Dr. B.A. Jackson, a well known Saskatoon surgeon, became the Foundation’s first major donor when he established the Joyce Jackson Charitable Trust for Children as a memorial to his first born daughter. Dr. Jackson proposed making annual contributions until the trust reached $100,000, with the stipulation that revenues be designated for projects that would benefit the lives of young people.[3]

1972

W.G. (Bill) Manning, a former city alderman and retired educator with a keen interest in community affairs and finances, was named by the Board of Appointers to become the 8th member of our board.[4]

1973

The Foundation made its first grant with $600 from the Joyce Jackson Trust going to the Council for Crippled and Adults[5] to help renovate its prosthetics workshop. Through the generosity of Allan Tubby, who took on the job, the Council received much more than $600 worth of work, and we took credit for the whole thing!

1974

Our grants were more than doubled when we were able to provide $700 each to the Y.M.C.A. and Y.W.C.A. to take underprivileged youngsters to a summer camp.

1975

When Albert Flavelle took up residence in Victoria he ceased to be eligible for membership on the Advisory Board, so we made him an honorary member in the hope that he would join us when he visited Saskatoon. His service as first chairman had been exemplary. Blair Nelson was elected as our new Chairman, with Allan Tubby as Vice Chairman; Margaret Harris then became the first women member of the board. She brought with her a wealth of experience in community activities such as the Local Council of Women and the board of the Y.W.C.A.

Recognition was given to Jim Struthers and the editorial staff of the Star-Phoenix, and also to Dennis Fisher and the staff members of CFQC for stimulating public interest in the work of the Foundation.

A second grant to the Council for Crippled Children and Adults provided $1,200 for a chair lift on their Bunny bus, while a $1,000 grant to Interval House helped furnish a playroom for children whose mothers were using that place of refuge.

1976

Donated Capital increased to $60,000, providing income sufficient for grants to 5 community groups, including $1,000 to the junior development program of the Saskatoon Symphony.

To encourage public support we produced a brochure designed by Dennis Fisher, funded by Fred MacDermid, and distributed by members of the advisory board.

Consideration was given to the appointment of a non-member of our board to serve as executive officer. Advice from the Winnipeg Foundation was that we would benefit from such an appointment but that it might be many years before we could afford more than a token payment for his services. Administration cost for the year totaled $131!

1977

The question of a change in our administration was answered by the timely appearance of Mr. V.G. MaCready after his retirement from a managerial position with the Bank of Montreal; Vern was highly respected in the community and he possessed all of the other qualifications that we had hoped to find. To facilitate the matter Fred MacDermid offered an expense account, Blair Nelson arranged secretarial help at CFQC, while Bill Manning and I donated our titles as treasure and secretary. With the creation of a 3 member committee to make recommendations to the board regarding the distribution of grants, our changeover was complete, and Vern McCready quickly became a tower of strength.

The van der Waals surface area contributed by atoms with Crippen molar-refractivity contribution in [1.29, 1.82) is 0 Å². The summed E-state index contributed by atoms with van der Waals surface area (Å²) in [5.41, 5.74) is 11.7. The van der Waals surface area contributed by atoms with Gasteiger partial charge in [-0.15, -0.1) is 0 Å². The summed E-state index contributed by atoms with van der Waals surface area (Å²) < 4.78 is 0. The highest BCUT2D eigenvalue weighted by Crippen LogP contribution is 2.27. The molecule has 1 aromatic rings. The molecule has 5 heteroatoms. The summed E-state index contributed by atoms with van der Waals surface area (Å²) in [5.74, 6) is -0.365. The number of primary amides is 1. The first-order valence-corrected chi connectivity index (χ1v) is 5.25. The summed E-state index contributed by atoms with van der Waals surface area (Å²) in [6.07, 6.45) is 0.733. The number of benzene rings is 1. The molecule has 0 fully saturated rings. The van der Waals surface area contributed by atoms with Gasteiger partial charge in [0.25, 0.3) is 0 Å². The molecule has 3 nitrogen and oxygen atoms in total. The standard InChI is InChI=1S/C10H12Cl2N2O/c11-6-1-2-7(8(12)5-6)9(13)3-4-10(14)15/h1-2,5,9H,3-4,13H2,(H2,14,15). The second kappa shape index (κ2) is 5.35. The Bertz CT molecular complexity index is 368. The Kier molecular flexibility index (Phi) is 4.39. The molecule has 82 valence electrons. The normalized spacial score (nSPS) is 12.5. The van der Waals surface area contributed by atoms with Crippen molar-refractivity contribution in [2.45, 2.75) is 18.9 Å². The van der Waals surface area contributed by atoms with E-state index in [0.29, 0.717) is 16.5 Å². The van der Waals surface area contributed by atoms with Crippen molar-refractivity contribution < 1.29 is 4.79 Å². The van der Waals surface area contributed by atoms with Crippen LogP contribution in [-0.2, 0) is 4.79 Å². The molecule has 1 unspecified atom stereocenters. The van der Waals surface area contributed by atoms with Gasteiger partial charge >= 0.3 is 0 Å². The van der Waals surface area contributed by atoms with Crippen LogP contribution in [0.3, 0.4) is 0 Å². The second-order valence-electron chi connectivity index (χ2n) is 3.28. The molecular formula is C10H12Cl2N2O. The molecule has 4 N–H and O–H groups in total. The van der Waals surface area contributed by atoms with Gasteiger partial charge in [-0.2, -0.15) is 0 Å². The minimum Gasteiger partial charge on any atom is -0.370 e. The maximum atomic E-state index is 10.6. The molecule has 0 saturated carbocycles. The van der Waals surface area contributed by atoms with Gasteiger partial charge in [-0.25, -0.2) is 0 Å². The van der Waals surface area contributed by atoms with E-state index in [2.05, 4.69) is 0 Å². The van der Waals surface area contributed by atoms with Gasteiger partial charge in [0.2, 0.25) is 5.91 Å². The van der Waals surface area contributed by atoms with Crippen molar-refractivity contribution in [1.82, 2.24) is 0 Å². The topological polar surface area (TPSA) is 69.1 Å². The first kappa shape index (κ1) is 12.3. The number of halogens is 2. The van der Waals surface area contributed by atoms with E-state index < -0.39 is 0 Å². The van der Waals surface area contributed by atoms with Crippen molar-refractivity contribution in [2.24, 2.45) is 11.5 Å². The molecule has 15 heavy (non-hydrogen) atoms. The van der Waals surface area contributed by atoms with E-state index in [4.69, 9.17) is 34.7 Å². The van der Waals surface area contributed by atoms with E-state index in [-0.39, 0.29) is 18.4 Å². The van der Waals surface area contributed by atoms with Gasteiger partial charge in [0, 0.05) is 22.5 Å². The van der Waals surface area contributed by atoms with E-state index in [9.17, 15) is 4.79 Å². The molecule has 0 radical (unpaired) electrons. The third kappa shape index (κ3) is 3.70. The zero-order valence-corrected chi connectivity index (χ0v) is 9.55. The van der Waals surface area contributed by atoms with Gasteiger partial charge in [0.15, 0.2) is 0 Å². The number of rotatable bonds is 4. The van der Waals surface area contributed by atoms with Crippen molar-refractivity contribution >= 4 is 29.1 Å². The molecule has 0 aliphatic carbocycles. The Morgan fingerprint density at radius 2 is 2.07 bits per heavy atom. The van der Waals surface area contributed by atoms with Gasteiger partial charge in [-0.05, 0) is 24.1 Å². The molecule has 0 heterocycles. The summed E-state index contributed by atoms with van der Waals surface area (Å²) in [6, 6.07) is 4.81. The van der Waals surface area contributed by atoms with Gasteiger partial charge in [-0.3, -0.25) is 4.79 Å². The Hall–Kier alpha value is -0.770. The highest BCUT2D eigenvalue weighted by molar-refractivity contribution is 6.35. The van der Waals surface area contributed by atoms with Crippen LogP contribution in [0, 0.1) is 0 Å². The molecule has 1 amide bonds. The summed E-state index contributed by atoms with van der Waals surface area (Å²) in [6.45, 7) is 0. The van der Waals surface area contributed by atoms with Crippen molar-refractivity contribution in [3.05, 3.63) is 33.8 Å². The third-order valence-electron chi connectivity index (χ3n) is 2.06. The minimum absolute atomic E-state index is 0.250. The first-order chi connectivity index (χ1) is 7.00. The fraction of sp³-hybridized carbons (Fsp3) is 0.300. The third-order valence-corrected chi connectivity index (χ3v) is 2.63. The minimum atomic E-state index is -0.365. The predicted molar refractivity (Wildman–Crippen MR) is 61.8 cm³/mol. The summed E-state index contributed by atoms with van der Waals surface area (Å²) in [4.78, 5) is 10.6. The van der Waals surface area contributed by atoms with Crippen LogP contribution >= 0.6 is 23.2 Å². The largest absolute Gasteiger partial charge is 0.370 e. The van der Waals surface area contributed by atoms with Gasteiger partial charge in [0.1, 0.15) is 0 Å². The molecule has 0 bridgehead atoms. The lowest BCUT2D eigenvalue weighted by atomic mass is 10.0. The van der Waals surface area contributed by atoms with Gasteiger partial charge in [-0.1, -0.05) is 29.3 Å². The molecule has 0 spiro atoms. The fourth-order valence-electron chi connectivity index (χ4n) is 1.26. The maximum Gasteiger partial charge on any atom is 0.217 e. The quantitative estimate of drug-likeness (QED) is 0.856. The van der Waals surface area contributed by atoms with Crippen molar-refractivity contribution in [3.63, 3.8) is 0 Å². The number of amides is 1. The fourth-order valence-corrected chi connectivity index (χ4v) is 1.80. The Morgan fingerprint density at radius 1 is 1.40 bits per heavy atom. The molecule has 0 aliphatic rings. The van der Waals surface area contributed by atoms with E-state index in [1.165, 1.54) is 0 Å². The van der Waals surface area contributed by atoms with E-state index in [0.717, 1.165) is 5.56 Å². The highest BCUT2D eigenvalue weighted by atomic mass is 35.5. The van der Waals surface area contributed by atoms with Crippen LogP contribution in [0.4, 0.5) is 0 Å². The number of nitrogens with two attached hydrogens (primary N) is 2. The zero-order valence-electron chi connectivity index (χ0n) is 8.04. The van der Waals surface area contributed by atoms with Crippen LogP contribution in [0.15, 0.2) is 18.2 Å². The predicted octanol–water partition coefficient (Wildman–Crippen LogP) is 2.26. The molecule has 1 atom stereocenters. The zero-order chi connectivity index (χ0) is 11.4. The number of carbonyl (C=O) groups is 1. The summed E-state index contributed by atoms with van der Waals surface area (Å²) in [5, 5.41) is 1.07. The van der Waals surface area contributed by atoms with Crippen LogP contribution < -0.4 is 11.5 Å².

1978

Death came to Dr. Bart Jackson, the pioneer surgeon who had funded our first major trust.

Our annual report showed a further 25% increase in earnings.

1979

The resignation of W.G. (Bill) Manning was accepted with regret. During the 7 years of his membership he had contributed a great deal to the sound management of the Foundation. R.G. (Bob) Klombies was named as his successor by the Board of Appointers.

Initial funding for the George Porteous Memorial Prize was provided by Kay Porteous. Its proceeds are devoted to awards for the pursuit of excellence by participants in the junior development of the Saskatoon Symphony.

1980

Fred MacDermid gave his hearing impairment as the reason for trading his active membership on the board for an honorary one. Without his chuckle and his words of encouragement our subsequent meetings were never quite the same. He was pleased when the appointers named Ross Pinder to succeed him.

Included in $13,600 of grants was seed money for the Cosmo Civic Day Care, and the Saskatoon Creative Playschool. Almost 80% of funding was made in accordance with the terms of the Joyce Jackson Charitable Trust for Children.

Guidelines sent to prospective applicants for funding contained a reminder that except in unusual circumstance, grants would be provided only to organizations registered as charities with the Department of National Revenue.

1981

Our capital funding increased by $18,500, including our first record of an anonymous donation. In welcoming this indication of growth, Chairman Blair Nelson suggested that we should begin to consider those changes in administration that would be required by large bequest that were expected to occur. Vern MaCready indicated the substantial increase in capital that we might expect in the next decade, and outlined information he had obtained from the Vancouver Foundation regarding its operating procedures.

As a member of the Canadian Life Underwriters Association, Gerry Meckelborg made a presentation explaining the potential for capital funding through insurance policies naming the Foundation as beneficiary. Mr. Meckelborg and his sister Annette were the first to select this form of bequest.[6]

A start up grant of $2,000 was made to the Carlyle King Branch Library to enable it to establish a toy-lending service for its community.

1982